As expected, the coefficient estimates of employment and strike days are both statistically significant, even with only 17 observations. This model is a tremendous fit for the data as shown by the R-square of 0.956.

The 2008-09 winter strike is an obvious reason for the temporary drop in annual ridership. The estimate suggests an additional day, weekday or weekend, of the strike decreased 2008 or 2009 ridership by 428 835 trips on average when all other factors are held constant. The number is somewhat high because OC Transpo's figure for ridership on an average weekday in 2012 is 400 000, but appears to be rounded down though.

As for employment, an additional worker in Ottawa-Gatineau leads to an increase of 166 trips or 83 round trips on average, if all other factors are held constant. It's equivalent to nearly four months of transit travel on weekdays. If that person were to buy four monthly passes, that's somewhere between $395 and $488, depending on whether it's a regular or express pass, in annual revenue for OC Transpo. In this case, it's hardly much.

But let's say 500 people lost their jobs in one year and remained out of work the next year. If each worker bought four monthly passes on average while employed, OC Transpo would have lost approximately $197,500 in revenue, on average, the following year. Whether there is a large number jobs created or lost, it will make a noticeable difference in OC Transpo's budget.

Employment seems to have a stronger relationship with ridership on an annual basis than on a quarterly basis. During seasonal changes, other short-term factors emerge like school days, weather, gas prices, or a fare hike. None of them are as economically or statistically significant as the number employed, a variable rarely discussed among everyday transit users going to work.

Thursday, August 15, 2013

Recommended LRT station names

While tunnel construction is underway, stations on the Confederation Line still require names. As you may recall, the City asked the public for their input on stations with confusing names or ones that were moved slightly away from their current Transitway stop. A City document, which will be presented to the Transit Commission next week, lists the recommended names:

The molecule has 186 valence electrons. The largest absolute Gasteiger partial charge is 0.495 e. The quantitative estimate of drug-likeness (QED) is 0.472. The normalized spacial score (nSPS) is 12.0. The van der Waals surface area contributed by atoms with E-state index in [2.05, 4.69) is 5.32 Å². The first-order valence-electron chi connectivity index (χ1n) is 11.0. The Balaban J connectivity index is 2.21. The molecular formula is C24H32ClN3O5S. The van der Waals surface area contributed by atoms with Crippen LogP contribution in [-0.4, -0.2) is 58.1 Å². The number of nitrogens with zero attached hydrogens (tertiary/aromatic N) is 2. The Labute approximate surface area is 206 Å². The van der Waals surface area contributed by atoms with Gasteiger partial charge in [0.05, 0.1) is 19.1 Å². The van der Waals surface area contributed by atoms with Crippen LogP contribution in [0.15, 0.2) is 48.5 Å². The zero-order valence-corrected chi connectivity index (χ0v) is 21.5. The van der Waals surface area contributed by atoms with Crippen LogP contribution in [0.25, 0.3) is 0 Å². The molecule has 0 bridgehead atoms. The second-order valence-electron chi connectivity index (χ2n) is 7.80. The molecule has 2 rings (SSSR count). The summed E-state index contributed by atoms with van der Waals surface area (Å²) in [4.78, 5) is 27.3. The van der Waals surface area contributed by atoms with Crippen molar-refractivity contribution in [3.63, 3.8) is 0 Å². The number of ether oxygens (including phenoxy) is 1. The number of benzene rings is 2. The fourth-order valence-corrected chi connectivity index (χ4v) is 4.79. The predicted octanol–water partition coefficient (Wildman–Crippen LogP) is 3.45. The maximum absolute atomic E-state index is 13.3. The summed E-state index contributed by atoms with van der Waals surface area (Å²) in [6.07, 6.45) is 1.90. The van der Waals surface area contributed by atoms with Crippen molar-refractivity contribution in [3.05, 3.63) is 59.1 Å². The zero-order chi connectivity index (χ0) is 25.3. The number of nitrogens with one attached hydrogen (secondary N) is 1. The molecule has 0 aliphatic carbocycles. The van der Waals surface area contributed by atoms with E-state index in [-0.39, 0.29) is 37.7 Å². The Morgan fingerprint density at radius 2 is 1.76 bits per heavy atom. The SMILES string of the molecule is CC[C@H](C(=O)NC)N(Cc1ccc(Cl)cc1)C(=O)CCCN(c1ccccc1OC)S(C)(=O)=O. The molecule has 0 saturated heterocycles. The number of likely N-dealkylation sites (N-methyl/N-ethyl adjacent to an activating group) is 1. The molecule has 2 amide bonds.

• Tunney’s Pasture
  • Bayview
  • Pimisi
  • Lyon
  • Parliament / Parlement
  • Rideau (Secondary Wayfinding Reference: ByWard Market)
  • uOttawa
  • Lees
  • Hurdman
  • Tremblay (Secondary Wayfinding Reference: VIA Rail)
  • St-Laurent
  • Cyrville
  • Blair

Tunney's was the initial proposed name for Tunney's Pasture, but now, the original name will remain to avoid any confusion in both English and French. Pimisi was suggested by the Algonquins of Ontario, in place of LeBreton, and means "eel" in their language. Kent will be renamed Lyon due to the locations of entrances of the western downtown station. Parliament is a bit of a misleading name, considering the station is on Queen Street, not Wellington Street. It may be better suited as a "secondary wayfinding reference" for O'Connor. The other three station names under public consultation, Rideau, uOttawa, Tremblay, remain unchanged since the first round of proposals.

Also, the exterior paint design of the Alstom Citadis Spirit trains seems close to be finalized and it looks nice:

Tuesday, August 13, 2013

Mark Johnson is Ottawa's newest transit commissioner

Although this news is nearly four months old by now, it had completely flown under my radar until yesterday: The City of Ottawa's Transit Commission filled its vacant citizen commissioner position in April with the selection of Mark Johnson, a public servant from Barrhaven.

Johnson is an everyday transit user--currently the only one on the transit commission--and seems like he's looking towards being an active member: During his first meeting, he peppered city staff with a variety of questions about OC Transpo. He's also very active on Twitter, and can be found at @Commish_Johnson.

On the other hand, Johnson has no technical experience in transit planning (at least as far as I can tell). He seems like an energetic and ambitious new member, there's no doubt about that, but I still have questions about the value of the transit commission as it's currently configured. I've long been critical of the commission's structure, but I'm still optimistic there's a place for an independent commission. Johnson's passion will hopefully rattle the commission a little bit and push for some more outside-the-box thinking, but the commission still has a long way to go before it's really adding much more value than the previous transit committee.

Take, for instance, a recent vote on security cameras on OC Transpo buses: Although three of the civilian commissioners wanted to retrofit the existing fleet with cameras in the hopes of improving security today, they were out-voted by the city councillors who comprise the bulk of the committee (their are eight councillors and just four civilian commissioners). The Committee instead decided to insist only future bus purchases include cameras, which isn't really meaningful since the city's bought hundreds of new buses since 2010 (including $155M for 226 articulated buses in 2010 and $82M for 75 double-deckers in 2011), its oldest buses are from 2003, and there are no immediate plans to purchase any new buses.

I'm hopeful Johnson can energize the committee and challenge his fellow commissioners and inspire a bit more activity among them. In my mind, one of OC Transpo's biggest problems is with groupthink and inertia that results in a reluctance to challenge existing ideas and look for new ways to solve the many problems its system faces; the transit commission, even in its current form, can change that. But it won't be easy.